United States Attorney Jacqueline C. Romero announced on April 21st that Plymouth Meeting-based AdaptHealth LLC (formerly known as QMES, LLC) will “pay $5.3 million to resolve alleged False Claims Act violations for submitting allegedly false claims to federal healthcare programs for respiratory devices that patients did not need or use, in violation of federal healthcare program requirements. The company is a provider of durable medical equipment.
From the announcement:
The settlement resolves allegations that between 2013 and 2017, AdaptHealth (known during the period as QMES and Tri-County Medical Equipment and Supply LLC), itself and through certain of its related entities, knowingly and willfully billed federal payors for non-invasive ventilators (“NIVs”) when a patient was instead prescribed and used a BiPAP machine—for which federal payors reimburse suppliers thousands of dollars less per year. The settlement also resolves allegations that AdaptHealth continued billing federal payors for ventilators after patients no longer needed or were using them, and double-billed federal payors for some ventilator rentals in violation of program requirements.
“The integrity of our health care system depends on the government being able to rely on durable medical equipment providers to seek reimbursement for only those devices a doctor has prescribed for their patient and that the patient actually needs and uses,” said U.S. Attorney Romero. “Providers like AdaptHealth have an obligation to ensure that the equipment and devices they rent to patients are medically necessary and properly billed. When companies disregard that obligation to maximize their profits, this Office will hold them accountable.”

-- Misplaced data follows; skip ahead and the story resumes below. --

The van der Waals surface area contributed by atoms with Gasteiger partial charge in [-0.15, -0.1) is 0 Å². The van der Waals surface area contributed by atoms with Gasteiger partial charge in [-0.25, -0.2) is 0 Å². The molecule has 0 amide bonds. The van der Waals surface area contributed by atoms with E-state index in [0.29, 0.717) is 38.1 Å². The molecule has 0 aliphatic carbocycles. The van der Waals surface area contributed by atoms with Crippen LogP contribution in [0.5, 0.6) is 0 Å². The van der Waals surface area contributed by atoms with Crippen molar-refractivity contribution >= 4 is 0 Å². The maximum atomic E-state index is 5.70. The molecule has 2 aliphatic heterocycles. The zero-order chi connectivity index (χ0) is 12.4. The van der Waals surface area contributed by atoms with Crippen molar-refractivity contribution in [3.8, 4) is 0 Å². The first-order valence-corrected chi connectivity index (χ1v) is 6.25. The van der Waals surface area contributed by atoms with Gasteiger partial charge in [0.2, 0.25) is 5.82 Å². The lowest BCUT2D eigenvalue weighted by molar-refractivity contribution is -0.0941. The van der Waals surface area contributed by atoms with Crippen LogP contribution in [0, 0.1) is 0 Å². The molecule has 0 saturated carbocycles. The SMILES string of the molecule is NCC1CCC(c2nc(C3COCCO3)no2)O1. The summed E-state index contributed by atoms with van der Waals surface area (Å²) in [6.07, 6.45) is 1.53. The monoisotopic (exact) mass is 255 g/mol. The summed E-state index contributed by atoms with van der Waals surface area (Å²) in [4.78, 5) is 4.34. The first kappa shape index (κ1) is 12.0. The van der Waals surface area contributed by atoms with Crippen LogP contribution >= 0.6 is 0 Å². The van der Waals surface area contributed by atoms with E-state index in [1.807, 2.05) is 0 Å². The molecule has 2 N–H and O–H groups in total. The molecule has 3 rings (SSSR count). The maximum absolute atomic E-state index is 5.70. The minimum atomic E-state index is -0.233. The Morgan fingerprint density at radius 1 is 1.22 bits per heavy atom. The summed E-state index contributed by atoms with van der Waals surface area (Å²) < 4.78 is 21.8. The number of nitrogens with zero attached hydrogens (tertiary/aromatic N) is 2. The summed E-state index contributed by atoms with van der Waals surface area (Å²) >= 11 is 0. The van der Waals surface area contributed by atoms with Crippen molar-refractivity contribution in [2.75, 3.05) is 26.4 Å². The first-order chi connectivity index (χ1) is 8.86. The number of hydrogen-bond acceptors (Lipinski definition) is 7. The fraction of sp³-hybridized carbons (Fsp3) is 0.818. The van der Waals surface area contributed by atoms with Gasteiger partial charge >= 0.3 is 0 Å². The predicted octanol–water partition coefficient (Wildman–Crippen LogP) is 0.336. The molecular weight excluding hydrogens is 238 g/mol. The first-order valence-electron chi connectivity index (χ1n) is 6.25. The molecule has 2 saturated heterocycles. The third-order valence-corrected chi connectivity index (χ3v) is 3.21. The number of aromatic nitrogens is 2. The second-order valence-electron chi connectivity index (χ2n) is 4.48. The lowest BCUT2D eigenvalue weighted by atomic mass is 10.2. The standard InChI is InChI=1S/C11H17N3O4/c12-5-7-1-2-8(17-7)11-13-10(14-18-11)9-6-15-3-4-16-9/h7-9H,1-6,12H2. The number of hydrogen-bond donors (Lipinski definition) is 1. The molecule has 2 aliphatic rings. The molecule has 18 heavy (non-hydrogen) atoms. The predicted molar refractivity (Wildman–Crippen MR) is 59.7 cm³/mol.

“When submitting false claims to federal healthcare programs, providers exploit the trust that they will bill in accordance with the law and instead use the reimbursement process to steal taxpayer dollars,” stated Maureen Dixon, Special Agent in Charge with the U.S. Department of Health and Human Services Office of Inspector General (HHS-OIG). “HHS-OIG, along with our law enforcement partners, will work to investigate and cease wrongful activity to protect federal healthcare resources.”
The settlement resolves a lawsuit originally brought by Michael J. Kelly, a former QMES employee, under the whistleblower, or qui tam, provisions of the False Claims Act. The Act permits private citizens with knowledge of fraud against the government to bring a lawsuit on behalf of the United States and to share in any recovery. Kelly will receive approximately $950,000 of the settlement.
“The integrity of the Federal health care programs depends on the honest and accurate submission of claims,” said Conrad J. Quarles, Deputy Assistant Inspector General for Investigations, Office of Personnel Management Office of the Inspector General. “We applaud the efforts of our law enforcement partners and colleagues at the Department of Justice on today’s settlement.”
The lawsuit is captioned United States ex rel. Kelly v. QMES LLC, d/b/a Tricounty Medical Equipment and Supply, LLC, No. 17-cv-0199 (E.D. Pa.). The claims resolved by the settlement are allegations only; there has been no determination of liability.